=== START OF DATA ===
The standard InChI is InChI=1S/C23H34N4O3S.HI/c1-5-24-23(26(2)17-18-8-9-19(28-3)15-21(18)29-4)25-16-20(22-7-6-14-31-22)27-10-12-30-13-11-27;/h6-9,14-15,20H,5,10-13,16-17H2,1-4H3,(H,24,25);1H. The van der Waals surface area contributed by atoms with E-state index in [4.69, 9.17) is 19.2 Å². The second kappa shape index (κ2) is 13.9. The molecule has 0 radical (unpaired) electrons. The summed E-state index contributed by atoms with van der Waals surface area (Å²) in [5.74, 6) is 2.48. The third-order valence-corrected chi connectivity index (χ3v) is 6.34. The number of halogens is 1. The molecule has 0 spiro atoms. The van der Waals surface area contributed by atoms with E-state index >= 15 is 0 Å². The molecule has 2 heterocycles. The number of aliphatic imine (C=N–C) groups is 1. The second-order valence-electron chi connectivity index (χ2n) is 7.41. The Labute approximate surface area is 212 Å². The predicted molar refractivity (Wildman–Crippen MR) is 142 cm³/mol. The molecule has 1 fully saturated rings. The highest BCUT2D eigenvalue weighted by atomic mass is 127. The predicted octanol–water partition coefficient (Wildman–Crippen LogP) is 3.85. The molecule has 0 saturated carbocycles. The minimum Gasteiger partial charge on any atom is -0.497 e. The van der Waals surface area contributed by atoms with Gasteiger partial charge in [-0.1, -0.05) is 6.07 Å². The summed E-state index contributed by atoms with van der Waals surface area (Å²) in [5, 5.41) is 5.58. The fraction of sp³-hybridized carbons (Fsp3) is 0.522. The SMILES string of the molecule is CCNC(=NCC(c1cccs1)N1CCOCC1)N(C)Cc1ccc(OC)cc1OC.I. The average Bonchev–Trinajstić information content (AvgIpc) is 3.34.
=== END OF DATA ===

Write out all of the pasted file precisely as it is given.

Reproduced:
The standard InChI is InChI=1S/C23H34N4O3S.HI/c1-5-24-23(26(2)17-18-8-9-19(28-3)15-21(18)29-4)25-16-20(22-7-6-14-31-22)27-10-12-30-13-11-27;/h6-9,14-15,20H,5,10-13,16-17H2,1-4H3,(H,24,25);1H. The van der Waals surface area contributed by atoms with E-state index in [4.69, 9.17) is 19.2 Å². The second kappa shape index (κ2) is 13.9. The molecule has 0 radical (unpaired) electrons. The summed E-state index contributed by atoms with van der Waals surface area (Å²) in [5.74, 6) is 2.48. The third-order valence-corrected chi connectivity index (χ3v) is 6.34. The number of halogens is 1. The molecule has 0 spiro atoms. The van der Waals surface area contributed by atoms with E-state index >= 15 is 0 Å². The molecule has 2 heterocycles. The number of aliphatic imine (C=N–C) groups is 1. The second-order valence-electron chi connectivity index (χ2n) is 7.41. The Labute approximate surface area is 212 Å². The predicted molar refractivity (Wildman–Crippen MR) is 142 cm³/mol. The molecule has 1 fully saturated rings. The highest BCUT2D eigenvalue weighted by atomic mass is 127. The predicted octanol–water partition coefficient (Wildman–Crippen LogP) is 3.85. The molecule has 0 saturated carbocycles. The minimum Gasteiger partial charge on any atom is -0.497 e. The van der Waals surface area contributed by atoms with Gasteiger partial charge in [-0.1, -0.05) is 6.07 Å². The summed E-state index contributed by atoms with van der Waals surface area (Å²) in [5, 5.41) is 5.58. The fraction of sp³-hybridized carbons (Fsp3) is 0.522. The SMILES string of the molecule is CCNC(=NCC(c1cccs1)N1CCOCC1)N(C)Cc1ccc(OC)cc1OC.I. The average Bonchev–Trinajstić information content (AvgIpc) is 3.34.